Bangkok, Thailand: Palaces, Temples, River Markets and Silk

by DavidPaulWagner

Thailand's capital city, Bangkok, is home to 12 million people and one of the top cities of southeast Asia. It is a city of palaces, temples, river cruises and Thai silk and food.

Bangkok is the capital of Thailand but it is also one of the world's leading tourist destinations. With its numerous palaces and wats (temples), museums, parks and markets, river cruises, Jim Thompson's house, Thai silk, Thai cuisine, and cultural performances, the city will keep the visitor busy for many days. In this article we explore some of Bangkok's great tourist attractions.

The Grand Palace and Temples

Grand Palace: Built in 1782 this palace includes the Wat Phra Kaeo (Temple of the Emerald Buddha) with its Emerald Buddha. It is an edifice (built following European palace design) with magnificent paintings, statues and gilding. It is absolutely breathtaking, absolutely gorgeous. Be prepared to cope with quite big crowds -- unless you visit early in the day (gates open at 8.30am). Dress rules are strict -- for example, no short pants or sleeveless shirts. Plus you should wear a hat to avoid the heat. You may want to take a guided tour to get the most out of your visit. A private guide is a good idea: the tour would take about three hours and you will learn a lot about Thailand's history, monarchy, and architecture.

Temple of the Emerald Buddha (Wat Phra Kaeo): Located in the grounds of the Grand Palace, this Buddha is not actually made of emerald but of jade. It is encrusted with goldleaf and jewels. Made in the 14th century, the Emerald Buddha is actually quite a small image but set on a quite high pedestal. Nearby are murals detailing the stages in the life of the Buddha The atmosphere is inspiring with ceremonial candles, burning insense, lotus flowers dipped in holy water, and the sound of tinkling money as worshippers drop donations into the merit bowls. Do not imitate the bad behavior of some travelers: remember the Emerald Buddha is sacred and respect the temple and its images as a holy place of worship. Also remember: no photograghy is allowed.

Temple of the Reclining Buddha (Wat Pho): This is very historic temple and probably one of the four "must see" temples in Bangkok (the others being the Golden Buddha, Emerald Buddha and the Wat Arun). Most tourists just opt to see the reclining Buddha, a massive statue and well worth seeing; but they miss out on seeing all the other Buddha images in the cloisters and shrines, and a number of stupas, located around this temple complex. Take your time, find a shady spot, have a cool drink, and enjoy the serene beauty.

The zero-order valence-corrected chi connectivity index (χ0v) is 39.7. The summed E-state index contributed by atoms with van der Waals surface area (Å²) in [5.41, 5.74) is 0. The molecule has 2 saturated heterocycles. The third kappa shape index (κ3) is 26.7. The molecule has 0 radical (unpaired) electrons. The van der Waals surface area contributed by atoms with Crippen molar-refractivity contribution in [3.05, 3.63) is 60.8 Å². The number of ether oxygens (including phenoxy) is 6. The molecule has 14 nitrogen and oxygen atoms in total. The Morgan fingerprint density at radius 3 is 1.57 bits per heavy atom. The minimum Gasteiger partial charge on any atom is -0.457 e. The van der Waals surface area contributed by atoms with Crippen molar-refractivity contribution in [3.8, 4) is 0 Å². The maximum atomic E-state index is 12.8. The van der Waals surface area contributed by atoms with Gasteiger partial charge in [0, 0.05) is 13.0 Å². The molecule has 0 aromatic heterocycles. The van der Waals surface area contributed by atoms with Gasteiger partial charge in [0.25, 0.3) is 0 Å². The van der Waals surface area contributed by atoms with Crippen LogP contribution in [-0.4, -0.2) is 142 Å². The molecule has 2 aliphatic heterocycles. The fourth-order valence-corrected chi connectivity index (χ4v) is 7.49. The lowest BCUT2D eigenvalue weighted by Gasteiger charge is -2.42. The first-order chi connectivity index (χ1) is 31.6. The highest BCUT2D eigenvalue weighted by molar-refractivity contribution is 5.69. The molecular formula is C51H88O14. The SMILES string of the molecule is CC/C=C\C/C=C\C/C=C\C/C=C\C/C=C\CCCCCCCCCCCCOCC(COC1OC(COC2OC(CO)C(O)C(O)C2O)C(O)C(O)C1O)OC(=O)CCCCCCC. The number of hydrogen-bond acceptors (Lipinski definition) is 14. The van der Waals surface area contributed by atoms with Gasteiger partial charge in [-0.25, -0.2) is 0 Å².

Temple of the Golden Buddha (Wat Traimit): Set in the midst of Bangkok's Chinatown, this temple contains the Golden Buddha which is made of pure gold and weighs more than five tons. This Buddha image was built over 700 hundred years ago during the Sukhothai period. For centuries the gold was hidden under a clay surface (to conceal the valuable metal from enemies of the kingdom) which was only revealed accidentally while it was being moved. As usual, remember this temple is a sacred place: take your shoes off, speak in a low voice, do not point your feet towards any Buddha image.

Temple of the Dawn (Wat Arun): Probably the most popular and photographed of Bangkok's temples (it is also featured in one of Yukio Mishima's novels), the Wat Arun has a 70 meter high spire which is decorated with glass and porcelain. Located right on the Chao Praya river, you can climb the very steep stairs up the huge central stupa and be rewarded by a wonderful view at the top. This temple is a lot less crowded than the Grand Palace. Just buy a cold water melon shake and enjoy the view!

Wat Arun, one of the most visited temples in Bangkok

Wat Arun, Bangkok
Wat Arun, Bangkok
Diliff

Jim Thompson House

Jim Thompson was an American who revived the Thai silk industry in the period just after the Second World War. He also collected traditional Thai houses from around the country and brought them to his property in Bangkok. He modified them somewhat according to his own connoiseur tastes and then reassembled them there. One of them, which we know as the Jim Thompson House, can now be visited by tourists.

This teak wood house, built beside one of Bangkok's klongs (canals) and surrounded by a small lush green tropical garden (including coi ponds), is filled with beautiful antique Buddhist antiques and artefacts (sculptures, ceramics, porcelain, statues, paintings and plaques) from Thailand and all over Indochina.

The house was constructed entirely without the use of any nails and is an elegant mix of Thai architectural styles. It is a very peaceful place, set back from the traffic madness of Bangkok's main roads. The Jim Thompson House gives a sense of gracious living that prevailed in old Thailand. There is an excellent cafe and shop on the premises.

Jim Thompson disappeared without trace in the Cameron Highlands, Malaysia, in the 1960s.

Jim Thompson House

Jim Thompson House
Jim Thompson House
Ahoerstemeier

Bangkok on the Internet

Bangkok
Interesting article describing Bangkok as it was in around 1880.

Siam
Article on Siam (that is, Thailand) as it was in the mid-1880s.

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Updated: 05/22/2015, DavidPaulWagner
 
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John on 04/08/2012

I would love to go to Thailand one day! Bangkok sounds like a fascinating city.

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